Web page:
Nevertheless, I have a point to make with all of this, which is that despite my well-traveled worldliness as documented just now, most everything that I know about New York City, I know from Marvel comics. And a place Marvel has never put a spotlight on, at least as of winter/spring 1985, is the Bushwick neighborhood in Brooklyn. So this is definitely a sort of “today I learned” moment, for values of today equal to a couple of days ago.

Anyway, Bushwick is a neighborhood kind of story, in which blonde grad student Lucy emerges from the subway into a war zone. Why are there black helicopters and commandos everywhere, blowing things up and shooting people? Between the targeted violence and the random opportunism, can she make it the few blocks to her grandmother’s house? Will Dave Bautista save her? Will she save him?

The funny thing is, this comes across as a high octane pulse-pounder, when really it’s a quiet portrait of two people just trying to get along in a quiet portrait of an urban neighborhood that Mayor Rudy forgot to “clean up”, except that the quiet introspective moments that fill the portrait are punctuated by explosions and gunfire. I can see why this is a movie that would make fans of exactly no genres happy, but for me, it was a very rare kind of mash-up, and I dug it.

Strip Club Massacre

Amazon Prime Video is where bad movies go to die, I have concluded. I mean, it has good movies as well, there are definitely movies there you’ve heard of that are fine. But when you’ve never heard of a movie on Netflix, it still might turn out well. When you’ve never heard of a movie on Shudder, the odds are nevertheless stacked heavily in its favor. When you’ve never heard of a movie on Amazon, you end up watching Night Club Massacre.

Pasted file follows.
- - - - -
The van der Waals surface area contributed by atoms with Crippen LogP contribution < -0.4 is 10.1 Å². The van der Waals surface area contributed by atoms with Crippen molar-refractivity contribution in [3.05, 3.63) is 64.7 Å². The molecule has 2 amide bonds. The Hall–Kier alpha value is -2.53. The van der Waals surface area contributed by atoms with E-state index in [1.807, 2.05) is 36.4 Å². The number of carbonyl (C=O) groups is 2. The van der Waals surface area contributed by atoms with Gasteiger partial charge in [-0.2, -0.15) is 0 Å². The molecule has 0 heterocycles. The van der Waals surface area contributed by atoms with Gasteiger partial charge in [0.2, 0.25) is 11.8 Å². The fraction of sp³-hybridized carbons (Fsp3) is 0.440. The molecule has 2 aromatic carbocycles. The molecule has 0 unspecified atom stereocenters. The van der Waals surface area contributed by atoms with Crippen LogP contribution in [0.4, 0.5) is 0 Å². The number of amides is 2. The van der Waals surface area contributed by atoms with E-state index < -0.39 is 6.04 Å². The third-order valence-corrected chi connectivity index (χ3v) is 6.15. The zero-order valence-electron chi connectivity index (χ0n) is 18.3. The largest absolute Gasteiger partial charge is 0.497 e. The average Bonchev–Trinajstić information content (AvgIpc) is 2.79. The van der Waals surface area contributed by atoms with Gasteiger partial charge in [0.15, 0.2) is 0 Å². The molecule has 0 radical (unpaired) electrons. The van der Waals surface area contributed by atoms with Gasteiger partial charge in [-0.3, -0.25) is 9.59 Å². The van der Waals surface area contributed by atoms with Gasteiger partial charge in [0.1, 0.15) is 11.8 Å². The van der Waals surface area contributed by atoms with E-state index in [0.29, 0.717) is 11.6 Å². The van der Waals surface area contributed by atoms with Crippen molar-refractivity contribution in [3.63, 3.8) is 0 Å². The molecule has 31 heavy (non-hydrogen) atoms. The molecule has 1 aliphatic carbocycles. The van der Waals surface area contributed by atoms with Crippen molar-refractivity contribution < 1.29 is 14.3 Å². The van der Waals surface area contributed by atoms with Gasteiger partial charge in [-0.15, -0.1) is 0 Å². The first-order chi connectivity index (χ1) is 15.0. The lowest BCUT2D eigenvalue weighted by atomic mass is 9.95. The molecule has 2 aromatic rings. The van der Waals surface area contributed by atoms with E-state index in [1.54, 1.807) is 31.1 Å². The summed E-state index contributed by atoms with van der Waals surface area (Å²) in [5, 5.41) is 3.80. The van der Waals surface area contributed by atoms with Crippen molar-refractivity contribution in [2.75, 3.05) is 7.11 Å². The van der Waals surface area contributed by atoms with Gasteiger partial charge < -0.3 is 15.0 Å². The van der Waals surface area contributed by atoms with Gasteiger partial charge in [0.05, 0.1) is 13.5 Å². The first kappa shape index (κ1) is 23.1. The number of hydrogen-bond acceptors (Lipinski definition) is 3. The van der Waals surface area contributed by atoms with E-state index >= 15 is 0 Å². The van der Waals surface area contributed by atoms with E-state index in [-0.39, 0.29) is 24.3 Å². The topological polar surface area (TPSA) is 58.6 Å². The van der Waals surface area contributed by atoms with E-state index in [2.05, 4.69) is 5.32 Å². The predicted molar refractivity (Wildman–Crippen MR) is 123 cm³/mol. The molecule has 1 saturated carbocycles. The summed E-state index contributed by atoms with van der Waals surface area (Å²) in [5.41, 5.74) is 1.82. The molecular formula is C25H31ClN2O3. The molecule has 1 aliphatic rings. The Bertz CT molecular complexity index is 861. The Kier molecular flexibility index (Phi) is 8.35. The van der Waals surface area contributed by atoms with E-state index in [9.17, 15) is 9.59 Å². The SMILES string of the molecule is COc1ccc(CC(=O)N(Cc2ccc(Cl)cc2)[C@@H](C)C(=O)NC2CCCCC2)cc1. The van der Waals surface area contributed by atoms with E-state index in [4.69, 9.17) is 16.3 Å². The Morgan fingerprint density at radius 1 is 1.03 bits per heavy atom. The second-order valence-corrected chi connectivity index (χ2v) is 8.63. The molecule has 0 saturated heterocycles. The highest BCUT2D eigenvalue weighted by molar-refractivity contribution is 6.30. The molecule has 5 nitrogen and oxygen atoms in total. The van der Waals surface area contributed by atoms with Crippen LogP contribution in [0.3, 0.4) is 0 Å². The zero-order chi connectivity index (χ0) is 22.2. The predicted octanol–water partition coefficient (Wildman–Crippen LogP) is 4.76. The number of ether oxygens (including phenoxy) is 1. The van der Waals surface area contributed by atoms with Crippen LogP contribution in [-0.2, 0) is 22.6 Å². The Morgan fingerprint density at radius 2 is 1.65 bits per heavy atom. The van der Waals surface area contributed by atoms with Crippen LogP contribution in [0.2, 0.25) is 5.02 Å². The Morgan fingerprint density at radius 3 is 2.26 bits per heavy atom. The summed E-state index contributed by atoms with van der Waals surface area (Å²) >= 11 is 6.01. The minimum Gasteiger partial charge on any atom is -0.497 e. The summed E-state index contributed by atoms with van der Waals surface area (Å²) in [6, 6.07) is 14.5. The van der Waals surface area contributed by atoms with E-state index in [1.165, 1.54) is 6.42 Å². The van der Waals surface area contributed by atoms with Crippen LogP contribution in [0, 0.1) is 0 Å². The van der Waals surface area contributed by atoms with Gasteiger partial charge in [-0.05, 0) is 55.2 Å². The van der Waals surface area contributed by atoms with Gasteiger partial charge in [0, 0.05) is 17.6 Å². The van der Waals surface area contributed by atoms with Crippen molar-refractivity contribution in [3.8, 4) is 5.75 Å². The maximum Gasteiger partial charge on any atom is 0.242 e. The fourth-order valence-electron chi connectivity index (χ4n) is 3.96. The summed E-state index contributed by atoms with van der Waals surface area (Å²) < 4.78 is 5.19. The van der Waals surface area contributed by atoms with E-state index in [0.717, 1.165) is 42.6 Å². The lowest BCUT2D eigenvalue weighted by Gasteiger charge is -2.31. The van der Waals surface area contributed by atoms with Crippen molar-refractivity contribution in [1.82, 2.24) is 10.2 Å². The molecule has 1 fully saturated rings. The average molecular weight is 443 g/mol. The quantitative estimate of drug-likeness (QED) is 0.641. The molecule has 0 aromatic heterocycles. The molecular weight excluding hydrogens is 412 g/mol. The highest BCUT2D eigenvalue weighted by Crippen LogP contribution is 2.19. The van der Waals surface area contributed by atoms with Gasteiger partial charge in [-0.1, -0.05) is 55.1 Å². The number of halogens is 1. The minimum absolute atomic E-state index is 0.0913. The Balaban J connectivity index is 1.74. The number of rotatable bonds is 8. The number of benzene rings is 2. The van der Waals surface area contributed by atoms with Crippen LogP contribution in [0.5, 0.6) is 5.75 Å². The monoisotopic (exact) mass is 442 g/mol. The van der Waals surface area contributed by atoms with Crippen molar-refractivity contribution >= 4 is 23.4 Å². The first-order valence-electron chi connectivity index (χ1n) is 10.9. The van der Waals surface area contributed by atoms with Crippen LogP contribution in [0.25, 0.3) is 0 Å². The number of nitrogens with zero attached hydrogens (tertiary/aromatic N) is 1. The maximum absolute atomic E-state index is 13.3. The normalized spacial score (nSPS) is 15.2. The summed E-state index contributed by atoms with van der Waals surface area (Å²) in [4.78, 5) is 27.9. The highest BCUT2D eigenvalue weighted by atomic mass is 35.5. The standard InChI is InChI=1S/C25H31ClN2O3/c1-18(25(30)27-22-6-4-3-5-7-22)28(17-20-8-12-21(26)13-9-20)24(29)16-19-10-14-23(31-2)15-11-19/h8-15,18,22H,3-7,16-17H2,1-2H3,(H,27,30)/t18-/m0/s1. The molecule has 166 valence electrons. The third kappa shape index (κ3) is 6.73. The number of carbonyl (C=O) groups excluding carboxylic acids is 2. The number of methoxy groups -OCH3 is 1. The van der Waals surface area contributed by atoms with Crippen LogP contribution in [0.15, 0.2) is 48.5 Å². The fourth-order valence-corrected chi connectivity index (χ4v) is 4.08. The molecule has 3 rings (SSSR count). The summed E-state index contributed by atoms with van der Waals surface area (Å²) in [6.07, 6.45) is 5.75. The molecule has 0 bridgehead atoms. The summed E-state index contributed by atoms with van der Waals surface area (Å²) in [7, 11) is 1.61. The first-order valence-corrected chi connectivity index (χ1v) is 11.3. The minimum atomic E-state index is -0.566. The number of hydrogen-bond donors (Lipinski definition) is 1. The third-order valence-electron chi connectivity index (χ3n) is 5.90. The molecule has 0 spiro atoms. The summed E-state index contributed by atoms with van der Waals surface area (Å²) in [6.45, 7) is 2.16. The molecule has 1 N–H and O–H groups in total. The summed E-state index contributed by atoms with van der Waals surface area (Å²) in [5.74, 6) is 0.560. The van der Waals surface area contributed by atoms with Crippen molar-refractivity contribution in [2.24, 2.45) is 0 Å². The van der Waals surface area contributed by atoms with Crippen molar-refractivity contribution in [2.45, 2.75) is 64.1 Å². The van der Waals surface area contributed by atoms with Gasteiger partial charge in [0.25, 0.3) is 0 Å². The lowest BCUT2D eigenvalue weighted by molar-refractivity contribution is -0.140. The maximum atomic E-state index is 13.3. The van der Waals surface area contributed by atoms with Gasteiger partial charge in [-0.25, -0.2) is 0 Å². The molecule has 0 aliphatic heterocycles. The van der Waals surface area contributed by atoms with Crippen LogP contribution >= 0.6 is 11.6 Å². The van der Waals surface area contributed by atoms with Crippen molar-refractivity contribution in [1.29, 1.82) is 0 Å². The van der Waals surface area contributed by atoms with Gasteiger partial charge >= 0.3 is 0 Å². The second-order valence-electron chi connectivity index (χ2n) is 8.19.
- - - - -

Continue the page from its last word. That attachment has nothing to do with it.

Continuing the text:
It’s not that it was badly shot, although it was. It’s not that the sound editing was abysmal, which it also was. (Actually, the sound editing might have been the worst part after all, but I’ll pretend like it isn’t to get to the next sentence.) It’s that it didn’t know what it wanted to be. From what odds and ends of the dialogue I could actually hear, it started as the story of a twenty-something woman fallen on economic and relationship hard times who finds herself a cocktail waitress at a strip club, watching the dancers make all the money she wants to be making. Then in the middle third it pivots to terrible people doing terrible things for no discernible reason except to show how terrible they are, even though in any rational world they wouldn’t get away with the terrible things they had done. Then, there’s like 20 minutes of events justifying revenge, followed by revenge.

I like a good revenge flick! I just wish they hadn’t taken so long to decide that’s what it was. (Well, and the part where I like a good revenge flick might still have been an issue.)